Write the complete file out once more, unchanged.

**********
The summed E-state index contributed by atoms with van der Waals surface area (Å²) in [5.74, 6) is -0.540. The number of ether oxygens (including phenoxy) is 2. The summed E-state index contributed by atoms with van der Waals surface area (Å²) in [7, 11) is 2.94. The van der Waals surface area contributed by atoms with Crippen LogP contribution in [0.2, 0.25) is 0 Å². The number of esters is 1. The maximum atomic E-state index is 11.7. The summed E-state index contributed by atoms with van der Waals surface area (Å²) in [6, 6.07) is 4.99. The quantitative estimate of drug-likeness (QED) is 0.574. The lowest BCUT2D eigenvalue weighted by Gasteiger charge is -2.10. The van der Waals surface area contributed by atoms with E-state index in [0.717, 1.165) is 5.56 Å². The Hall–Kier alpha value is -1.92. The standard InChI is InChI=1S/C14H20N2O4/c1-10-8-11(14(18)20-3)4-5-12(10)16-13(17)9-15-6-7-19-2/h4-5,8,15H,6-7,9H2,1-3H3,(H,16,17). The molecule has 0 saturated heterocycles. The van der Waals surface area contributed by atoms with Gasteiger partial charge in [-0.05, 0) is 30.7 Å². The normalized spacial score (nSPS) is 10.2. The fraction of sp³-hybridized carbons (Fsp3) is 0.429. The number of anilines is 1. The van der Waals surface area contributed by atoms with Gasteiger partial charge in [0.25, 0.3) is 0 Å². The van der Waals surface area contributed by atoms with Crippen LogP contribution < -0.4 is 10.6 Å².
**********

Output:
The summed E-state index contributed by atoms with van der Waals surface area (Å²) in [5.74, 6) is -0.540. The number of ether oxygens (including phenoxy) is 2. The summed E-state index contributed by atoms with van der Waals surface area (Å²) in [7, 11) is 2.94. The van der Waals surface area contributed by atoms with Crippen LogP contribution in [0.2, 0.25) is 0 Å². The number of esters is 1. The maximum atomic E-state index is 11.7. The summed E-state index contributed by atoms with van der Waals surface area (Å²) in [6, 6.07) is 4.99. The quantitative estimate of drug-likeness (QED) is 0.574. The lowest BCUT2D eigenvalue weighted by Gasteiger charge is -2.10. The van der Waals surface area contributed by atoms with E-state index in [0.717, 1.165) is 5.56 Å². The Hall–Kier alpha value is -1.92. The standard InChI is InChI=1S/C14H20N2O4/c1-10-8-11(14(18)20-3)4-5-12(10)16-13(17)9-15-6-7-19-2/h4-5,8,15H,6-7,9H2,1-3H3,(H,16,17). The molecule has 0 saturated heterocycles. The van der Waals surface area contributed by atoms with Gasteiger partial charge in [-0.05, 0) is 30.7 Å². The normalized spacial score (nSPS) is 10.2. The fraction of sp³-hybridized carbons (Fsp3) is 0.429. The number of anilines is 1. The van der Waals surface area contributed by atoms with Gasteiger partial charge in [0.25, 0.3) is 0 Å². The van der Waals surface area contributed by atoms with Crippen LogP contribution < -0.4 is 10.6 Å².